The drunk history of American drinking songs
For years, The A.V. Club has delved into cinematic history’s dustbin with Films That Time Forgot, but far more records are released every year than films. If cinema has a dustbin of forgotten films, music has a giant Dumpster. In Albums That Time Forgot, we examine records few people would remember.
Artist: Oscar Brand with Erik Darling
Album: American Drinking Songs, 1956
Label: Riverside Records
Wait, who? Fans of American folk music and regular listeners to WNYC will recognize Oscar Brand’s name; the musician, singer, and musical historian has been at it for more than seven decades. His Saturday-night radio show, Oscar Brand’s Folksong Festival, ran weekly for more than 60 years on WNYC— the House Un-American Activities Committee once described it as a “pipeline of communism”—and he has an extensive discography that’s more than 50 albums deep. But even a man as established as Brand can have an album that time forgot: His own website lists “196?” as the release date for American Drinking Songs, a 17-track compilation of “campus collections, moonshine melodies, beer-bottle ballads, sailing songs, and army anthems.” The novelty label Offbeat Records originally released the album, but was later absorbed by Riverside Records, a legitimate jazz label that released albums by Thelonious Monk, Sonny Rollins, Chet Baker, Bill Evans, and many, many more. Riverside reissued American Drinking Songs in 1961 to a four-star Billboard review (meaning “STRONG SALES POTENTIAL,” according to a key).
“OSCAR BRAND is one of America’s foremost authorities on drinking songs. He attributes his remarkable collection to the fact that he is a tee-totaller,” says the back cover ironically, as Brand’s introduction and detailed notes for every song indicate the guy knows how to throw down. (Or he knew how—he’s 93 years old now.) The album includes some familiar songs (“Little Brown Jug” and “Old King Cole”), but the rest are lesser-known regional songs Brand picked up on his apparently extensive travels. In many cases, they originated in one place and spread elsewhere in different forms, and Brand delightfully traces their anecdotal lineage in his copious liner notes. “There are some songs which are no longer popular,” he writes in the introduction, “but reveal some almost forgotten aspect of American ribaldry: Our duty to education requires their inclusion.”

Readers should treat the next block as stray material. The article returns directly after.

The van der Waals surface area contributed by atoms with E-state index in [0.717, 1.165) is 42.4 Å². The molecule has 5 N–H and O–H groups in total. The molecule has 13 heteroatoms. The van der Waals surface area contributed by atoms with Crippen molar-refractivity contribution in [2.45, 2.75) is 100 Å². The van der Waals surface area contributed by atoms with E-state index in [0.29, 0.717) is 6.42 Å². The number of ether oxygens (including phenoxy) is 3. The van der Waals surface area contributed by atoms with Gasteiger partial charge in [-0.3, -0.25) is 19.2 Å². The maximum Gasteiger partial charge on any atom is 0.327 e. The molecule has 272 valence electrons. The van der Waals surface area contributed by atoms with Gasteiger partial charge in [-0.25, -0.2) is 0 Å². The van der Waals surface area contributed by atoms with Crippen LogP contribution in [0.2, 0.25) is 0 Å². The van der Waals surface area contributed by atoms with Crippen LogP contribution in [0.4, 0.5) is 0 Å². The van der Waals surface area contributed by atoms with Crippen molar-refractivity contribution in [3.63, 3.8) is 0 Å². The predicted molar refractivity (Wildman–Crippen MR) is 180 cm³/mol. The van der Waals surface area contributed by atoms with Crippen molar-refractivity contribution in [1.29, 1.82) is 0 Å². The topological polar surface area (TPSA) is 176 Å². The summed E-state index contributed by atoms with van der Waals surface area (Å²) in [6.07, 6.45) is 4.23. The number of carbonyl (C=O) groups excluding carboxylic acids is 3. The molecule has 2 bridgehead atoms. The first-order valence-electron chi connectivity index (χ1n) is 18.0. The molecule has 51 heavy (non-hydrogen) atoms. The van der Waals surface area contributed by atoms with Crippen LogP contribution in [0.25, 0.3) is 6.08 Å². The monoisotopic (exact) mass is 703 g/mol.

From the liner notes: Brand comments on every song, explaining its origins and his history with it like a charming great-uncle, noting, for instance, that his knowledge of “Red Light Saloon” is limited: “I would have gotten the real verses, but we ran out of Guinness and the party broke up early.” He notes the joys of drinking from a jug (vis à vis “Little Brown Jug”): “The liquor falls with delightful gravity directly into the stomach, thus providing an immediate effect.” The history of the English drinking song “Three Jolly Coachmen” explains the earliest incarnation of the pub crawl: “The coachmen would stop at each wayside tavern for a little something to steady their nerves. On long journeys, they tended to get so steady they couldn’t move.”
Brand’s winking enthusiasm is contagious, which makes the album even more enjoyable, reinforced by the serious musical chops of his accompanist, Erik Darling. As silly and lighthearted as American Drinking Songs is, Brand and Darling treat the songs with reverence. Well, relative reverence. “My favorite version [of “Rye Whiskey”] is one I adapted from the singing of Tony Kraber,” Brand writes, “although I had to forego his deep-throated shouts in courteous consideration of the recording engineer’s hangover.”
Key songs: The speedy picking on “Bootleggers Song” recalls Flatt & Scruggs, and it’s a nice slice of Americana. An ode to a brothel, “Red Light Saloon,” is the bawdiest track on American Drinking Songs: “My head it was rising like it was a balloon / from the treatment I got in the red-light saloon”; “I did not discover until it was June / that I was carrying a keepsake of the Red Light Saloon.” A few just have fun names, like “No More Booze,” “Drunk Last Night,” and “The E-RI-E Was Rising” (the last of which features Brand doing his most stereotypical “drunk voice”). For a cheap laugh at how word meanings have changed, check out the military chant “Quartermaster Corps”: “It is beer, beer, beer that makes us feel so queer / in the Corps.”
Can easily be distinguished by: The saloon on the cover with a copper still, sawdust on the floor, and salt-of-the-earth, God-fearing ’mericans kicking back with some cold ones.
Sign it was made in 1956: The way the men are dressed on the cover—also that there isn’t a minority or a woman in sight.